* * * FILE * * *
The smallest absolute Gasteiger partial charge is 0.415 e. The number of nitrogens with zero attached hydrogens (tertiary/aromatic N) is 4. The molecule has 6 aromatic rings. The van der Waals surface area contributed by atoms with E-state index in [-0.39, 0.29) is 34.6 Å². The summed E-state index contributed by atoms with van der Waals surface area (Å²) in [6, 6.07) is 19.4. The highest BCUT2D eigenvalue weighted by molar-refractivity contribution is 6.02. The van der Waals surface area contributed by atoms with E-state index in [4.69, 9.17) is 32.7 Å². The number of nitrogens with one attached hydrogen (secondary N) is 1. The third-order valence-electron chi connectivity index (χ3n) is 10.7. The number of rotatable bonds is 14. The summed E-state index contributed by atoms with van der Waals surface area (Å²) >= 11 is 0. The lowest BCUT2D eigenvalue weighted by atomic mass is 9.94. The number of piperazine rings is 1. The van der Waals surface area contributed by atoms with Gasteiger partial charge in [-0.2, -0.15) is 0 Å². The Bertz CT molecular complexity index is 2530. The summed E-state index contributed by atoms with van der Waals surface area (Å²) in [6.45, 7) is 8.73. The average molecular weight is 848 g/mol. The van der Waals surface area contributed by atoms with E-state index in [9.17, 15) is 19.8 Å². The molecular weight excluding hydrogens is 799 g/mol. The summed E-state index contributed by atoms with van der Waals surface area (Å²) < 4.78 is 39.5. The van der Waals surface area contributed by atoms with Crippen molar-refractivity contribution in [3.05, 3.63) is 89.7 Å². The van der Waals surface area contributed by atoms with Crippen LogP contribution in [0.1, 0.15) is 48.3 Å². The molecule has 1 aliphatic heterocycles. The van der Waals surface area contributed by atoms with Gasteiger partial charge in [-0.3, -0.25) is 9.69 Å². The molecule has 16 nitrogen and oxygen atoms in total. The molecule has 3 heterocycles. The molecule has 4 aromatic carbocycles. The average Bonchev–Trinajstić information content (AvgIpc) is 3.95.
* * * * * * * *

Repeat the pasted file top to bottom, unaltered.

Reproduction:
The smallest absolute Gasteiger partial charge is 0.415 e. The number of nitrogens with zero attached hydrogens (tertiary/aromatic N) is 4. The molecule has 6 aromatic rings. The van der Waals surface area contributed by atoms with E-state index in [-0.39, 0.29) is 34.6 Å². The summed E-state index contributed by atoms with van der Waals surface area (Å²) in [6, 6.07) is 19.4. The highest BCUT2D eigenvalue weighted by molar-refractivity contribution is 6.02. The van der Waals surface area contributed by atoms with E-state index in [4.69, 9.17) is 32.7 Å². The number of nitrogens with one attached hydrogen (secondary N) is 1. The third-order valence-electron chi connectivity index (χ3n) is 10.7. The number of rotatable bonds is 14. The summed E-state index contributed by atoms with van der Waals surface area (Å²) >= 11 is 0. The lowest BCUT2D eigenvalue weighted by atomic mass is 9.94. The number of piperazine rings is 1. The van der Waals surface area contributed by atoms with Gasteiger partial charge in [-0.2, -0.15) is 0 Å². The Bertz CT molecular complexity index is 2530. The summed E-state index contributed by atoms with van der Waals surface area (Å²) in [6.45, 7) is 8.73. The average molecular weight is 848 g/mol. The van der Waals surface area contributed by atoms with E-state index in [9.17, 15) is 19.8 Å². The molecular weight excluding hydrogens is 799 g/mol. The summed E-state index contributed by atoms with van der Waals surface area (Å²) < 4.78 is 39.5. The van der Waals surface area contributed by atoms with Crippen molar-refractivity contribution in [3.05, 3.63) is 89.7 Å². The van der Waals surface area contributed by atoms with Crippen LogP contribution in [0.1, 0.15) is 48.3 Å². The molecule has 1 aliphatic heterocycles. The van der Waals surface area contributed by atoms with Gasteiger partial charge in [-0.3, -0.25) is 9.69 Å². The molecule has 16 nitrogen and oxygen atoms in total. The molecule has 3 heterocycles. The molecule has 4 aromatic carbocycles. The average Bonchev–Trinajstić information content (AvgIpc) is 3.95.